El Shaddai repeats an older command to fill the earth, to spread out. But it’s like the humans have no ears – again they come together in direct obedience to El Shaddai’s command – they try to build a tower to the heavens. So they are scattered by El Shaddai, their language confused.
And now enters another significant character: Abram. El Shaddai looks at the world and, once again, sees the tragedy that occurs when the people do not live under El Shaddai’s rule. El Shaddai picks Abram to be his people. He sets Abram apart, renames him Abraham, and promises him Lordship - El Shaddai’s rule, a people – his descendants, and land – the promised land.
The story progresses.
El Shaddai watches as Abraham takes some steps backwards and then forwards, moving in the right direction. El Shaddai demonstrates his joy in working against the odds by giving him his promised descendant at a very old age.
El Shaddai’s people continue to grow – and he is blessing them. But they are still wanderers, with no place. We hear now some of the stories that we are told in Sunday School – of Isaac, Jacob and Esau, of a multi-colored coat and some time spent in prison. In many ways, these stories are the build-up in El Shaddai’s story. Introducing characters, setting up the stage, expanding his people to be more than simply one family. At the end of the story of Joseph, the descendants of Abraham – those called the Israelites, a people without a land or leader – are stuck in Egypt, enslaved. And while oppression is a place that they will soon become familiar with, this oppression feels different – it was not an act of disobedience that put them there.
Out of this place – this difficult place – comes the defining moment of the first half of El Shaddai’s story. For four centuries, El Shaddai is forced to listen to the cries of his people. Then, finally, he sends in the rescuer.
It’s not that the Israelites are perfect and El Shaddai is calling them because of that. They are no more innocent than their masters. But El Shaddai provides them a way out – follow my instructions, and I will rescue you. The word that many today use is “liberate”. In fact, an entire stream of theology – liberation theology – finds its roots in the event that we today call the Exodus. Perhaps we don’t always understand what happens next – the Israelites are commanded to slaughter a pure and spotless lamb, putting its blood around their doorframes. When the angel of death passes over, it will spare their house if they obey.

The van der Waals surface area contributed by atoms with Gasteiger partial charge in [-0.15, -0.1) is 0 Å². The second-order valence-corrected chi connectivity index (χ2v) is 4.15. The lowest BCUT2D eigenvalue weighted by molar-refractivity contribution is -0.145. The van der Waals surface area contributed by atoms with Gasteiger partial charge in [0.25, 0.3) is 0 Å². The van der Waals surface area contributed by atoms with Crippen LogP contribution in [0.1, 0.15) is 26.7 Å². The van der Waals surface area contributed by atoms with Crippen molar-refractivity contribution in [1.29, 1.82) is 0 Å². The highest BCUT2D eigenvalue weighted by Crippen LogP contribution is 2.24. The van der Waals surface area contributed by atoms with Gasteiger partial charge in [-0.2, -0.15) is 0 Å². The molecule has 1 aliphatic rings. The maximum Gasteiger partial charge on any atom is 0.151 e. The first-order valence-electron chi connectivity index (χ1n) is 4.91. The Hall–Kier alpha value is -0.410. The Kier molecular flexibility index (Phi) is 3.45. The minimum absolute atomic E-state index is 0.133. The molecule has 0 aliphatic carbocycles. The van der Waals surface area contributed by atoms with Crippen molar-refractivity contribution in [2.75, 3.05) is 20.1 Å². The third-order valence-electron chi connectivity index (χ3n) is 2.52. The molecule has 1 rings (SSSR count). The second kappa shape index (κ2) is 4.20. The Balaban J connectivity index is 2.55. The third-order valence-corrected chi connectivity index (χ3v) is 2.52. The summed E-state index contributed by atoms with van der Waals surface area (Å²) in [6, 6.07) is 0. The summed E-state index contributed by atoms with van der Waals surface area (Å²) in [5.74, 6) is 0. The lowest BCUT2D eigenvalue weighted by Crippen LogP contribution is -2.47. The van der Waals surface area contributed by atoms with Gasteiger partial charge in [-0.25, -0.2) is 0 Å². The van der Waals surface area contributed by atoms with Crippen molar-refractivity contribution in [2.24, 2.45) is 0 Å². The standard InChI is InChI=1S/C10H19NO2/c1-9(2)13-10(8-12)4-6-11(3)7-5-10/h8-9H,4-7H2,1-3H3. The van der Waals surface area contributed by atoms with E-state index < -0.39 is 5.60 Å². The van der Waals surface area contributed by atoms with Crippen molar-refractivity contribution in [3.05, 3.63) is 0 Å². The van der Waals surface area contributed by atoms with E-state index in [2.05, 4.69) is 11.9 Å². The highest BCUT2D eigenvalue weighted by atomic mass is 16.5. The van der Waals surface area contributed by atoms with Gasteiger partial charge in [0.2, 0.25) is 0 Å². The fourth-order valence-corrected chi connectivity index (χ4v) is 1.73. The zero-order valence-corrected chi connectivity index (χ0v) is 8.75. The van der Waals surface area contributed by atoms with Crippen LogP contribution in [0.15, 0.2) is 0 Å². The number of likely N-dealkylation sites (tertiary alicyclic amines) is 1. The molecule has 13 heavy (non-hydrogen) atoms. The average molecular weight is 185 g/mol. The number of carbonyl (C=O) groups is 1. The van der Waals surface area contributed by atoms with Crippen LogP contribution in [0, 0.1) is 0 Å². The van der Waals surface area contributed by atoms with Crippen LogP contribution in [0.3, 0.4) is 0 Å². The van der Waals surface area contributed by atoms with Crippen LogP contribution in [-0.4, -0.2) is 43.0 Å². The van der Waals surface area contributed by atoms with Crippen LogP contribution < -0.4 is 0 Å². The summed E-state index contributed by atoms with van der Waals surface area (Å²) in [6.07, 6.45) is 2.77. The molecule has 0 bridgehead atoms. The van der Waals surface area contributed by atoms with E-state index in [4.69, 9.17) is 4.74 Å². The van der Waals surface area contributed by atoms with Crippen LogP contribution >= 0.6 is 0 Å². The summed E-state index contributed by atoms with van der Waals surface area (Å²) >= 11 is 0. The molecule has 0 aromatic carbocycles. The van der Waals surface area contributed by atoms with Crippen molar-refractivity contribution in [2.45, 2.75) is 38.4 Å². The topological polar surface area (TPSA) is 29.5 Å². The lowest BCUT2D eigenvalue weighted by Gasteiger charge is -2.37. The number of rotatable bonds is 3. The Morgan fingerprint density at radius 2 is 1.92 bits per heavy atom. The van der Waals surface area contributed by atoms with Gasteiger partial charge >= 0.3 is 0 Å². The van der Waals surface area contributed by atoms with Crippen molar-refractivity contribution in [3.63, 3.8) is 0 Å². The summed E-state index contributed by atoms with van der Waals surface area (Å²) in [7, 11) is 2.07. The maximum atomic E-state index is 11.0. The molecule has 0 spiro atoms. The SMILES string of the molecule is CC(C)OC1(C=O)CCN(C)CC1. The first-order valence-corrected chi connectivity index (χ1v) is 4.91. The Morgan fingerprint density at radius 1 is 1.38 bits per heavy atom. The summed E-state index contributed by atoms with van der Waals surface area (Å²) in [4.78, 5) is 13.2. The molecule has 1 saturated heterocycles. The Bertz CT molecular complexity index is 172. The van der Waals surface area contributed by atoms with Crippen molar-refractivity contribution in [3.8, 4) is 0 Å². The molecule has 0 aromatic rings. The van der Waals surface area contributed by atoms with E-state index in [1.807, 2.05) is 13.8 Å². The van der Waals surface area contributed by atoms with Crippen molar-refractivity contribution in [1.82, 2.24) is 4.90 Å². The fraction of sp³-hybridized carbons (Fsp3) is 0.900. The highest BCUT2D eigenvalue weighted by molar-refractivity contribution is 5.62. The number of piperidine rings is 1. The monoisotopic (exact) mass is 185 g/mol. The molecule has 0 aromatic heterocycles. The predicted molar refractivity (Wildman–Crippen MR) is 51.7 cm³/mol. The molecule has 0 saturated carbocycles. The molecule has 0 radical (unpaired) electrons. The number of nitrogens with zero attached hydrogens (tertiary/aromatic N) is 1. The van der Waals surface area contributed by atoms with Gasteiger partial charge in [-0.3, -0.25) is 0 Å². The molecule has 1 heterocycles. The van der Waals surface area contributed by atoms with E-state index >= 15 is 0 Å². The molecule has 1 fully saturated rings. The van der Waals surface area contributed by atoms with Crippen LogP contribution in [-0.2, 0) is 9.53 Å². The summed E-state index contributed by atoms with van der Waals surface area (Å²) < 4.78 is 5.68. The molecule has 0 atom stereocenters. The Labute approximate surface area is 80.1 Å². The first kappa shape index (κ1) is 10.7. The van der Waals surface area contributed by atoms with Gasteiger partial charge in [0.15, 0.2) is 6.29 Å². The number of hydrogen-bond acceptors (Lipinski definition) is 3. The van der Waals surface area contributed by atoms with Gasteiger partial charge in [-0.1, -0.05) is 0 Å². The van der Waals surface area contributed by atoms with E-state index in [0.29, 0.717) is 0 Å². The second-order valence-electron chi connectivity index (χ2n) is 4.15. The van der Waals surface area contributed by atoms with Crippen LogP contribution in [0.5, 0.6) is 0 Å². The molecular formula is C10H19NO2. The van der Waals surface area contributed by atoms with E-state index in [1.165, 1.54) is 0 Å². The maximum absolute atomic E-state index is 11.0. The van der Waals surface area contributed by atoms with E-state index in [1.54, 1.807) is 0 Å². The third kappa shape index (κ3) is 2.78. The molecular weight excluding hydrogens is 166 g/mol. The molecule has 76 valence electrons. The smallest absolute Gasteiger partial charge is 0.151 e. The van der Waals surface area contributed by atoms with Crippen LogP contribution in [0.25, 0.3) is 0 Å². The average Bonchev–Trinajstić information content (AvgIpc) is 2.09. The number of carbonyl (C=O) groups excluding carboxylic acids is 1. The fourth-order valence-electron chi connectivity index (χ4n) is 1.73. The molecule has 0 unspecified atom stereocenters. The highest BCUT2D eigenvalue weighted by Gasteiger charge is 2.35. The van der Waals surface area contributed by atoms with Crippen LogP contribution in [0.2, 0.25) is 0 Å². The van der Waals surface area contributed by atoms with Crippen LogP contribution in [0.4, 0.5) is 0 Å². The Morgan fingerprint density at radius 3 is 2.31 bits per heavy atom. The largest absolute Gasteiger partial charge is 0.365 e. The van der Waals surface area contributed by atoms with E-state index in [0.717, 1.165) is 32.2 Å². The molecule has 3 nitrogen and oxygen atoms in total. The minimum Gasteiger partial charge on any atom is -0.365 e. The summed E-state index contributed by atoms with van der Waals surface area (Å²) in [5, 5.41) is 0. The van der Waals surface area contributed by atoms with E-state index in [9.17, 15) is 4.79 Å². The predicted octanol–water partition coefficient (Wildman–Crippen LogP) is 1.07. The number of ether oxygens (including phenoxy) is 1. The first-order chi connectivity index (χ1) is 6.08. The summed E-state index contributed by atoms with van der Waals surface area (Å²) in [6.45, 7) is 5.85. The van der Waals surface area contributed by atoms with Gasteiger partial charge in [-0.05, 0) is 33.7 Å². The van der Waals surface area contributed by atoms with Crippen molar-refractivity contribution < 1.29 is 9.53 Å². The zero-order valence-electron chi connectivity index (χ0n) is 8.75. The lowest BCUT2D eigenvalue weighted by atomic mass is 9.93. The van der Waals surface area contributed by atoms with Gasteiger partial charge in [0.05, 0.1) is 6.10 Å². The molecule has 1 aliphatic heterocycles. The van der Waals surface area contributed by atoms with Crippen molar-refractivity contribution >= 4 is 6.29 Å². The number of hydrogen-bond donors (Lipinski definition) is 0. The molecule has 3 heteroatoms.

I can just picture the fear in their eyes – a respectful fear, a concerned fear. They know that something big is happening as they huddle in their homes in anticipation of what El Shaddai is about to do. And then they breath a sigh of relief as the darkness overtakes the land and – and - and – they look to the firstborn in their home, feeling the pulse and seeing movement – knowing that El Shaddai has spared them.
They are liberated. They walk out, El Shaddai’s people, looking for El Shaddai’s land. It is in this event – and the events that follow that the Israelites receive their identity. A nation needs a governing body, and shortly after they leave Egypt they receive El Shaddai’s laws. These laws are given as a response to what El Shaddai did. “I freed you, so live like my people.” What does that look like?
El Shaddai gives his people ten instructions – if they are followed, the life that would follow would be blessed for two reasons: 1) El Shaddai would bless it. 2) The natural consequences of the obedience is blessing, because El Shaddai created the world that way. When people live in peace with each other, blessings happen. When El Shaddai’s ways are followed, life happens. We get a glimpse here of what it means to live under El Shaddai’s rule. Easy? No. But blessed? Yes.